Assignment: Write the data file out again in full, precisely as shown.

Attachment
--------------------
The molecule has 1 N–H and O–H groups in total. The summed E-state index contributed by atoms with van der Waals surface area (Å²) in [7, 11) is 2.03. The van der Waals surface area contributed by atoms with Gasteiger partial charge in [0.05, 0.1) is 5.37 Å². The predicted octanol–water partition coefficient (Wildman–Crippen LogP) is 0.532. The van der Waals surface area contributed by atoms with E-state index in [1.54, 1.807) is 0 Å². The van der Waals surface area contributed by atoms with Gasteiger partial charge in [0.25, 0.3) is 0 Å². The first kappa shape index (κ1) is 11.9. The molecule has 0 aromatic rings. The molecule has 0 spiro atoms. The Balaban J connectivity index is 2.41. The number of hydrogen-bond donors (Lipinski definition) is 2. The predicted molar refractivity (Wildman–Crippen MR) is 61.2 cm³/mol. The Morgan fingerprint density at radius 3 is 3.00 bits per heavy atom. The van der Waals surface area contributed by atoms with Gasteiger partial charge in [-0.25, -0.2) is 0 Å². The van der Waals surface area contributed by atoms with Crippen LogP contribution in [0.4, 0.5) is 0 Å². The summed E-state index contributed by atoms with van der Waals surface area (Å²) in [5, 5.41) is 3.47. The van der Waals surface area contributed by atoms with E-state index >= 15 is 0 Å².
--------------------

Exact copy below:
The molecule has 1 N–H and O–H groups in total. The summed E-state index contributed by atoms with van der Waals surface area (Å²) in [7, 11) is 2.03. The van der Waals surface area contributed by atoms with Gasteiger partial charge in [0.05, 0.1) is 5.37 Å². The predicted octanol–water partition coefficient (Wildman–Crippen LogP) is 0.532. The van der Waals surface area contributed by atoms with E-state index in [1.54, 1.807) is 0 Å². The van der Waals surface area contributed by atoms with Gasteiger partial charge in [0.25, 0.3) is 0 Å². The first kappa shape index (κ1) is 11.9. The molecule has 0 aromatic rings. The molecule has 0 spiro atoms. The Balaban J connectivity index is 2.41. The number of hydrogen-bond donors (Lipinski definition) is 2. The predicted molar refractivity (Wildman–Crippen MR) is 61.2 cm³/mol. The Morgan fingerprint density at radius 3 is 3.00 bits per heavy atom. The van der Waals surface area contributed by atoms with Gasteiger partial charge in [-0.25, -0.2) is 0 Å². The van der Waals surface area contributed by atoms with Crippen LogP contribution in [0.4, 0.5) is 0 Å². The summed E-state index contributed by atoms with van der Waals surface area (Å²) in [5, 5.41) is 3.47. The van der Waals surface area contributed by atoms with E-state index >= 15 is 0 Å².